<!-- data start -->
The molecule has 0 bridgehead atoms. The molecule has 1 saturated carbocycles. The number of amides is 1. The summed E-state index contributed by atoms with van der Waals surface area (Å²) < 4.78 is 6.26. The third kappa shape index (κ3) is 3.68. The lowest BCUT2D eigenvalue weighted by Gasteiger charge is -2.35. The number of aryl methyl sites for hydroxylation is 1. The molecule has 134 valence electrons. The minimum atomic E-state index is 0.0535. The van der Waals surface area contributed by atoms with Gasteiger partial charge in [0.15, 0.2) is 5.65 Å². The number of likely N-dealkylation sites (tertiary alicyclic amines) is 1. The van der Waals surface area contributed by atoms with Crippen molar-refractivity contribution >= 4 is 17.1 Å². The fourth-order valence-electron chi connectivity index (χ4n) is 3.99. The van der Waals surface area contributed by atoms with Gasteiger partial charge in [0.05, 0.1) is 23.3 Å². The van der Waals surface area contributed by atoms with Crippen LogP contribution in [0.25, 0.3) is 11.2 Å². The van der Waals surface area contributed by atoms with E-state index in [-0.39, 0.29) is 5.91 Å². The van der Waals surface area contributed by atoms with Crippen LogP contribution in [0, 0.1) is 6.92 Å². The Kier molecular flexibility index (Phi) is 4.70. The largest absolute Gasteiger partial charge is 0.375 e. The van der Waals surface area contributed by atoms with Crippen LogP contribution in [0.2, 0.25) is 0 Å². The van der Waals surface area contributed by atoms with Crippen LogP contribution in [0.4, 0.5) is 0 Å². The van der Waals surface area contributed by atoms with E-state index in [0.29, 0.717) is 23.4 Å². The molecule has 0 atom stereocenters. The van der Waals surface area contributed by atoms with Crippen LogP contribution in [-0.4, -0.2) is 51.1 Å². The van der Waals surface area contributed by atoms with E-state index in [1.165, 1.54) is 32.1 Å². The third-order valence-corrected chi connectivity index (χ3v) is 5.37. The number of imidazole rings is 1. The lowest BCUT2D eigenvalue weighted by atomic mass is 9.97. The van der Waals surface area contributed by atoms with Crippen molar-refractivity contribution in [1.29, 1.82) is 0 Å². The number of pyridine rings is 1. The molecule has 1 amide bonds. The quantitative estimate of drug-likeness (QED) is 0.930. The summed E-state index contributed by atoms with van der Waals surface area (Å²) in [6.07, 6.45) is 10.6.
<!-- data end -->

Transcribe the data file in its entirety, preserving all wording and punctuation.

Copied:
The molecule has 0 bridgehead atoms. The molecule has 1 saturated carbocycles. The number of amides is 1. The summed E-state index contributed by atoms with van der Waals surface area (Å²) < 4.78 is 6.26. The third kappa shape index (κ3) is 3.68. The lowest BCUT2D eigenvalue weighted by Gasteiger charge is -2.35. The number of aryl methyl sites for hydroxylation is 1. The molecule has 134 valence electrons. The minimum atomic E-state index is 0.0535. The van der Waals surface area contributed by atoms with Gasteiger partial charge in [0.15, 0.2) is 5.65 Å². The number of likely N-dealkylation sites (tertiary alicyclic amines) is 1. The van der Waals surface area contributed by atoms with Crippen molar-refractivity contribution >= 4 is 17.1 Å². The fourth-order valence-electron chi connectivity index (χ4n) is 3.99. The van der Waals surface area contributed by atoms with Gasteiger partial charge in [0.05, 0.1) is 23.3 Å². The van der Waals surface area contributed by atoms with Crippen LogP contribution in [0.25, 0.3) is 11.2 Å². The van der Waals surface area contributed by atoms with E-state index in [-0.39, 0.29) is 5.91 Å². The van der Waals surface area contributed by atoms with Crippen LogP contribution in [0, 0.1) is 6.92 Å². The Kier molecular flexibility index (Phi) is 4.70. The largest absolute Gasteiger partial charge is 0.375 e. The van der Waals surface area contributed by atoms with Crippen LogP contribution in [0.2, 0.25) is 0 Å². The van der Waals surface area contributed by atoms with Crippen LogP contribution in [0.4, 0.5) is 0 Å². The van der Waals surface area contributed by atoms with E-state index in [0.29, 0.717) is 23.4 Å². The molecule has 0 atom stereocenters. The van der Waals surface area contributed by atoms with Crippen LogP contribution in [-0.4, -0.2) is 51.1 Å². The van der Waals surface area contributed by atoms with E-state index in [1.165, 1.54) is 32.1 Å². The third-order valence-corrected chi connectivity index (χ3v) is 5.37. The number of imidazole rings is 1. The lowest BCUT2D eigenvalue weighted by atomic mass is 9.97. The van der Waals surface area contributed by atoms with Crippen molar-refractivity contribution in [1.29, 1.82) is 0 Å². The number of pyridine rings is 1. The molecule has 1 amide bonds. The quantitative estimate of drug-likeness (QED) is 0.930. The summed E-state index contributed by atoms with van der Waals surface area (Å²) in [6.07, 6.45) is 10.6.